The Charms of Selfishness

It is best to think of biography, with all its utilitarian obligations, as a craft, and autobiography as an art. But this makes difficulty for a biographer of Rousseau. For the main, and often the sole, source of information about his early life is his autobiographical Confessions, which is an incomparable work of art (for me the greatest by far of his books), and there is something repugnant in its being dismantled, interspersed with commentary, and turned into the mere raw material of biography. (One would not treat Wordsworth’s Prelude so.) Perhaps there is no alternative; and up to now biographers of Rousseau have always taken this course. But it might be allowed to the reviewer of Leo Damrosch’s excellent new biography to skirt around the problem.

The dust jacket blurbs of Damrosch’s book, and of its predecessor, Maurice Cranston’s Jean-Jacques (1983), describe them as “definitive”—but that is absurd, and grows the more so as Rousseau scholarship progresses. Cranston, in his introduction, complained of previous biographers of Rousseau “feasting” on his Confessions, to the neglect of his letters and of manuscript sources. No such criticism can be made of Damrosch, who is plainly soaked in Rousseau’s letters, and the letters and documents of his friends and enemies, published in R.A. Leigh’s magnificent fifty-volume edition. His book, and especially the narrative part, is, one might say, in a high state of organization: the narrative has an admirable and flexible rhythm and pace, relevant quotations spring immediately to his hand, and the source referencing is beautifully adapted to the needs of readers. His approach to Rousseau’s life and personality is matter-of-fact, humane, and decently worldly-wise, and he has no obvious axe to grind.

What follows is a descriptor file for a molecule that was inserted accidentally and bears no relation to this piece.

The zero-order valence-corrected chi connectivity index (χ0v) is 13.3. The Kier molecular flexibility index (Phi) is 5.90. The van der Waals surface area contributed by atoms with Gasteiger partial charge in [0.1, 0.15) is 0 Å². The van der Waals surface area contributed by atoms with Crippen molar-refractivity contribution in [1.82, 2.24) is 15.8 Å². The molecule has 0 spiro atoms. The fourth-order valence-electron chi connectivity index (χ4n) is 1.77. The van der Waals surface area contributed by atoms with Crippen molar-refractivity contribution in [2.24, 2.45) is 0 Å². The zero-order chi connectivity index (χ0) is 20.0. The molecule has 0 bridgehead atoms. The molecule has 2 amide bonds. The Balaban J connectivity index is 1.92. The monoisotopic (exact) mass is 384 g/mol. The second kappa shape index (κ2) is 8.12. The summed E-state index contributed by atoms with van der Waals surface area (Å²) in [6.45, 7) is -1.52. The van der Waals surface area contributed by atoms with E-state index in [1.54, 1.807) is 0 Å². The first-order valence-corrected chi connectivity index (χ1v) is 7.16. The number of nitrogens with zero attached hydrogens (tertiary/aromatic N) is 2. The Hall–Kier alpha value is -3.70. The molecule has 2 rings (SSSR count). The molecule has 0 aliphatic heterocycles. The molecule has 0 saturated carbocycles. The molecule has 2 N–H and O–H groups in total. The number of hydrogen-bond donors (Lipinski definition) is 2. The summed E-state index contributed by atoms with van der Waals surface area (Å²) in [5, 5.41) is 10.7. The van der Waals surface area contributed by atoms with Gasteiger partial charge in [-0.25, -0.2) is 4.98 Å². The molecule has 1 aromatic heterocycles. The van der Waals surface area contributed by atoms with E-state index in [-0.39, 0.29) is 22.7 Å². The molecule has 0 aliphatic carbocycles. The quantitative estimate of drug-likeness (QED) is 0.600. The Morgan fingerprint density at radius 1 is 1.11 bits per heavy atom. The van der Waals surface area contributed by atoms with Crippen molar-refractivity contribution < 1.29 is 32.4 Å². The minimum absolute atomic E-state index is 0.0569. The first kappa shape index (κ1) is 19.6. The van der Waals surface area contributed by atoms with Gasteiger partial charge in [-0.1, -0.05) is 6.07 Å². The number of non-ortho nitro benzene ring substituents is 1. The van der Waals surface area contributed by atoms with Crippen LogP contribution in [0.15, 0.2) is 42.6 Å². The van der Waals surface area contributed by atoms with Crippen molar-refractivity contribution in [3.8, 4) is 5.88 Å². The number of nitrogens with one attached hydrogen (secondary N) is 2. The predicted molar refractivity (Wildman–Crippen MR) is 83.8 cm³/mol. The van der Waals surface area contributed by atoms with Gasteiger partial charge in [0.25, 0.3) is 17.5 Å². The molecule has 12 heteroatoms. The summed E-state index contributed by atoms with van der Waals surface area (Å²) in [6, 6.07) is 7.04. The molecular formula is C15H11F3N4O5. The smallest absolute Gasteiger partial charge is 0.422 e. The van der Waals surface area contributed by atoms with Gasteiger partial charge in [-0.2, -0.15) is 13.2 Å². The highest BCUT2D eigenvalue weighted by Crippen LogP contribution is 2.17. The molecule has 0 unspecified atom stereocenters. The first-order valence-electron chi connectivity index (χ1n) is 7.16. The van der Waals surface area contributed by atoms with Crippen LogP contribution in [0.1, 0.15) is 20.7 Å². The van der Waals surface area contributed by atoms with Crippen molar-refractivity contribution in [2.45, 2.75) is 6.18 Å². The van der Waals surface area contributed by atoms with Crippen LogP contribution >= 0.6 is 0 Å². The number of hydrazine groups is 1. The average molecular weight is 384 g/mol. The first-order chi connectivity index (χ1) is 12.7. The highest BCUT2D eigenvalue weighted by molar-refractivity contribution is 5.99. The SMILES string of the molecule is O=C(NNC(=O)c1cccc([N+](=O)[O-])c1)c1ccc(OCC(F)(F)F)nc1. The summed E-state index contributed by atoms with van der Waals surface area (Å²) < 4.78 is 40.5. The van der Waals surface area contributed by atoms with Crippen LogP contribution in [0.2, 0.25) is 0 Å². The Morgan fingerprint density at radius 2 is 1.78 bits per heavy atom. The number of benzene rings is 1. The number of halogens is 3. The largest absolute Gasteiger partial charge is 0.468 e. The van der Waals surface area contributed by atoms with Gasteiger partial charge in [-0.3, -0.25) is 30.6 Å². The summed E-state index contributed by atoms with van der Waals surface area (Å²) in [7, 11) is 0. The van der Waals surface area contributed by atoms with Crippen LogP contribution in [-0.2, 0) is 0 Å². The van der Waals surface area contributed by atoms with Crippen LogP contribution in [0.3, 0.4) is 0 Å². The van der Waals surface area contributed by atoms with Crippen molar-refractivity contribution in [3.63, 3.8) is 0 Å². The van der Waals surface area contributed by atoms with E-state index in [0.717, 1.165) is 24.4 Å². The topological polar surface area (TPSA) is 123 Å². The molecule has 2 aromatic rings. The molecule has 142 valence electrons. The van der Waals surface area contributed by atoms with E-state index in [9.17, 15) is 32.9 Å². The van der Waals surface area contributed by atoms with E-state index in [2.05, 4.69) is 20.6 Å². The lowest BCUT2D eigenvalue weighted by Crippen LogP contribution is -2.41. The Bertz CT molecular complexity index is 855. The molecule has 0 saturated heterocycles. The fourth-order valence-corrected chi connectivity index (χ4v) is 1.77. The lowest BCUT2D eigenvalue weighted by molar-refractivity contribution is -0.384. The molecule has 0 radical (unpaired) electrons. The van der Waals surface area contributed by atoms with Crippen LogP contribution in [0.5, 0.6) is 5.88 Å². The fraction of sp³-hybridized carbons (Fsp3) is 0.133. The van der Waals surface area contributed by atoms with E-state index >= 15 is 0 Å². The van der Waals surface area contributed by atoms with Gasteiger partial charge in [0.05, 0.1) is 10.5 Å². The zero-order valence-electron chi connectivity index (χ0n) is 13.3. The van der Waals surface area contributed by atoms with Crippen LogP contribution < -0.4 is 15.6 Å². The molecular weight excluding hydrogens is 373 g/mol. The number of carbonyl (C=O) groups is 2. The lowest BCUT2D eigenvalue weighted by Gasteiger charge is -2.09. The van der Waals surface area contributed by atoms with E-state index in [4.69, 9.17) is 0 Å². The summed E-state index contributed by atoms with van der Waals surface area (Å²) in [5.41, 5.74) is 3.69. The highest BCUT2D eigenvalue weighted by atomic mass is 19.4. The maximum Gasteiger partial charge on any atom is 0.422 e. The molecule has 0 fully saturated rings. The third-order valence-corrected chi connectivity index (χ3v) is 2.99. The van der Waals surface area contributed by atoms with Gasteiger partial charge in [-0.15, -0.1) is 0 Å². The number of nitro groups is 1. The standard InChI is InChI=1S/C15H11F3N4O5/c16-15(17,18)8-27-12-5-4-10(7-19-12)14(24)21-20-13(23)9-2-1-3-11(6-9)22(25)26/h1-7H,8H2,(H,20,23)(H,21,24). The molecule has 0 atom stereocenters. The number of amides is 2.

He faults Cranston for not making sufficient use of recent brilliant interpretations of Rousseau’s “motives and conflicts.” His own exegeses of Rousseau’s books and ideas are lucid and sympathetic, though as will be seen I am inclined to quarrel with him over a famous and important passage in On the Social Contract. Occasionally in the narrative part his generalizations seem a little oversimplified. “It was his [Rousseau’s] experience as an apprentice and lackey,” he writes, “that gave him the authority to analyze inequality as he did.” The remark does not get us very far, indeed it borders on fallacy. He is also rather too fond of the threadbare—or as it were work-shy—formula that such-and-such a phenomenon would be of the greatest interest to a psychoanalyst. These are trivial faults.

Rousseau was born in 1712, the son of Isaac Rousseau, a Genevan watchmaker. His mother died soon after giving birth to him, and he was looked after by his father’s youngest sister, of whom he would have the tenderest memories. His father, being pressed for money, had to sell his late wife’s house, and the family moved downhill to the workers’ quarter. Isaac, we are told, was quarrelsome and unreliable but a cultivated man …

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